July 5, 1969
Hampton, GA US
set includes: Train Kept a Rollin', I Can't Quit You Baby, Dazed and Confused, You Shook Me, White Summer ~ Black Mountain Side, How Many More Times, Communication Breakdown
Zeppelin return to America and play in front of their largest audiences yet.
The first Atlanta International Pop Festival was held more than a month before Woodstock. It was organized by Alex Cooley, who later went on to organize the Texas International Pop Festival. The crowd numbered in the high tens of thousands, perhaps close to one hundred thousand. With temperatures nearing a hundred degrees, local fire departments used fire hoses to create "sprinklers" for the crowd to play in and cool off. It was a peaceful, energetic, hot and loud festival with few (if any) problems other than heat related.
Press Reviews: Atlanta Pops Was a Hot First Festival
Some of it is still going on inside heads. It was simply The Atlanta Pop Festival, but what an event it was.
An estimated one hundred thousand people – most between the ages of sixteen and twenty-two, with some from as far away as the west coast – had amassed for two days and nights at the Atlanta raceway.
Yet with all the excitement of both Janis Joplin and Johnny Winter, there was a moment when it became very hard to imagine how anyone could follow Led Zeppelin. The four Englishmen who comprise the group made their largest impression recently at Bill Graham’s Fillmore East. They exhibited some of the finest original blues material ever to come out of Britain. From there, they proceeded mostly underground with none of their records on the top 40.
At Atlanta though, Zeppelin performed such fierce music that many people were sure that either they or their equipment would blow.
Zeppelin emanates a high voltage electric fever. Several times in each number, the crowds were demolished and rebuilt by sheer sound. The stage show was exhausting just to watch. If any of their sound is an indication of how they live, by all rights they should be long dead. Their efforts are super-human.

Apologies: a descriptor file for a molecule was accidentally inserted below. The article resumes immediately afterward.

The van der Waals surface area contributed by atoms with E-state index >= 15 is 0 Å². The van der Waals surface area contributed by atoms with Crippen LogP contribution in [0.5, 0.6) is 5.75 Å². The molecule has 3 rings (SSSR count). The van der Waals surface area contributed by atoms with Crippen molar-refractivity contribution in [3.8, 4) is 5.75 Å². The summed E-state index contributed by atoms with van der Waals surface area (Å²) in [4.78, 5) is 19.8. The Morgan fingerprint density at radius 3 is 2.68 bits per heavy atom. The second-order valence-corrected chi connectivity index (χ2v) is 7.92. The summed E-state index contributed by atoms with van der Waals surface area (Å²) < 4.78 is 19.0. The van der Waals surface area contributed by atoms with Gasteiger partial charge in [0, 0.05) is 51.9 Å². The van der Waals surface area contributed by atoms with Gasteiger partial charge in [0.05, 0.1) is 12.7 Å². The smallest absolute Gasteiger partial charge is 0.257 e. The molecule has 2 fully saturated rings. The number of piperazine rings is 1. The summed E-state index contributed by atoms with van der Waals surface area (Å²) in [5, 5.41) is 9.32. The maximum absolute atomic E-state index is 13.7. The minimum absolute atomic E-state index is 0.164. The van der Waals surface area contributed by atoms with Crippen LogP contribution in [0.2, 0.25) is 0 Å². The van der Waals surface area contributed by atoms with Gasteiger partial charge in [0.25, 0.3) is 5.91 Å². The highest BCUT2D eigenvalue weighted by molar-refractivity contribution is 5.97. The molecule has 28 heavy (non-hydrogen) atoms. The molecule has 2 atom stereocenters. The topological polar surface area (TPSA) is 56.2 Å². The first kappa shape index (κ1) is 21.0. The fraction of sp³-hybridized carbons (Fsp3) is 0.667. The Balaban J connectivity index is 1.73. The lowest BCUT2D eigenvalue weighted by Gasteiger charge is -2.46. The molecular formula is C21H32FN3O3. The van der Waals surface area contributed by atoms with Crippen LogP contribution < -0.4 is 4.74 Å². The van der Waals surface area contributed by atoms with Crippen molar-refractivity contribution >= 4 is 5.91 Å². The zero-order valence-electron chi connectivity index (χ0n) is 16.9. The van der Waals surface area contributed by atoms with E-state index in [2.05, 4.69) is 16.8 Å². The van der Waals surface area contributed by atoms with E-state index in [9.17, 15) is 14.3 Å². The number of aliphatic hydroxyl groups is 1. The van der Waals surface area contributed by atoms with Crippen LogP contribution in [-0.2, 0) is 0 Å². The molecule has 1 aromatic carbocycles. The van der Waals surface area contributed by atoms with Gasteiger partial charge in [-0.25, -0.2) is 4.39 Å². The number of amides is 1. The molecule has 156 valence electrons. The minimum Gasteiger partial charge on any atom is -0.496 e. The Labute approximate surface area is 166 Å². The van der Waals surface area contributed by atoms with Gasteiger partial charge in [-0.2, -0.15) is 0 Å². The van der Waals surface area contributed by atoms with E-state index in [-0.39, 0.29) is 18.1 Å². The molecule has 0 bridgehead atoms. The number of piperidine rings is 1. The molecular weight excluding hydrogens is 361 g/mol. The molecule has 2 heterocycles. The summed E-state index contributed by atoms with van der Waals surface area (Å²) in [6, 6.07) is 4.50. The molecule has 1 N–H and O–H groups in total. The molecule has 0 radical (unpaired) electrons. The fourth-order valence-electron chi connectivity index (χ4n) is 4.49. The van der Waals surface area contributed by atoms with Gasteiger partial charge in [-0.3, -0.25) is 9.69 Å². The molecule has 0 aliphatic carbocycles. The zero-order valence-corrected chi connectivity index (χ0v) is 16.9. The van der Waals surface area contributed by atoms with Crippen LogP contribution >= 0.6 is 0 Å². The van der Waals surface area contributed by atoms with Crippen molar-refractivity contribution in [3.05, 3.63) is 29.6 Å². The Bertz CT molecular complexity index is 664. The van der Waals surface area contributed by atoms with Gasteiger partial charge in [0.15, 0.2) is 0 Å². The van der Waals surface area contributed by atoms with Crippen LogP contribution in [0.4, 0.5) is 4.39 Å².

Some groups are good enough to command an audience. Zeppelin, however, is in the category of those which can assault one. [-G.Butte, Sun, 7-13-69]
Atlanta Pop - Greatest Musical Fair Ever
Approximately 120,000 hip people trekked to the Atlanta Raceway last weekend for the Atlanta International Pop Festival, for two days of solid sounds, sweat, and suffering. Billed as the greatest musical fair ever, it lived up to expectations though, what with top groups like Led Zeppelin, Creedence Clearwater Revival, Canned Heat plus super-rock-stars as Janis Joplin and Al Kooper.
Performing in near 100 musicians managed to satiate the multi-crowd. However, despite the free camping and watermelons, facilities were almost nonexistent. Freaks were bathing in murky lakes, sucking on ice cubes and popping salt tablets to keep cool. Casualties ranged from heat strokes to bummer trips to an unfortunate miscarriage, and an ambulance seemed to be always in front of the clinic. On top of it all, on day Fri- night July 4, all the power went out for about a the half hour. Johnny Rivers had just begun its set and was cut off in the middle of his second number. The audience became impatient especially with Rivers' drummer who evidently wasn't prepared to do a 30-minute drum solo. However, once plugged in, the show continued until close to five in the morning.
Saturday's line-up included Spirit, Led Zeppelin, Blood, Sweat and Tears, Joe Cocker, Janis Joplin, plus repeat performances by Sweetwater, Delaney and Bonnie, and Pacific Gas and Electric.
Led Zeppelin received several standing ovations and was called back to do more Janis and her new band tore everybody's minds.
The atmosphere back stage was happening. Groups and groupies mingled with the pseudo press and the hip hierarchy. Food and drinks were passed around and limousines carried fame to and from gigs. Outside, kids huddled close to the stage now and then one catapulted onstage providing a free show or obstructing one. During the daylight hours which usually lasted until nine in the evening, makeshift tents sprouted like mushrooms.
A water hose provided free refreshment and a good dousing, and a few johnny -on-the- spot closets added a touch of reality to the festival. A menagerie of sorts inhabited. The grounds: straight cats, Haight cats, teeny hoppers, Pinkerton coppers, vegetarians, and Aquarians, all were grooving or seemingly so. Consider Atlanta ZAPPED! [C.Zarco, July 11, 1969]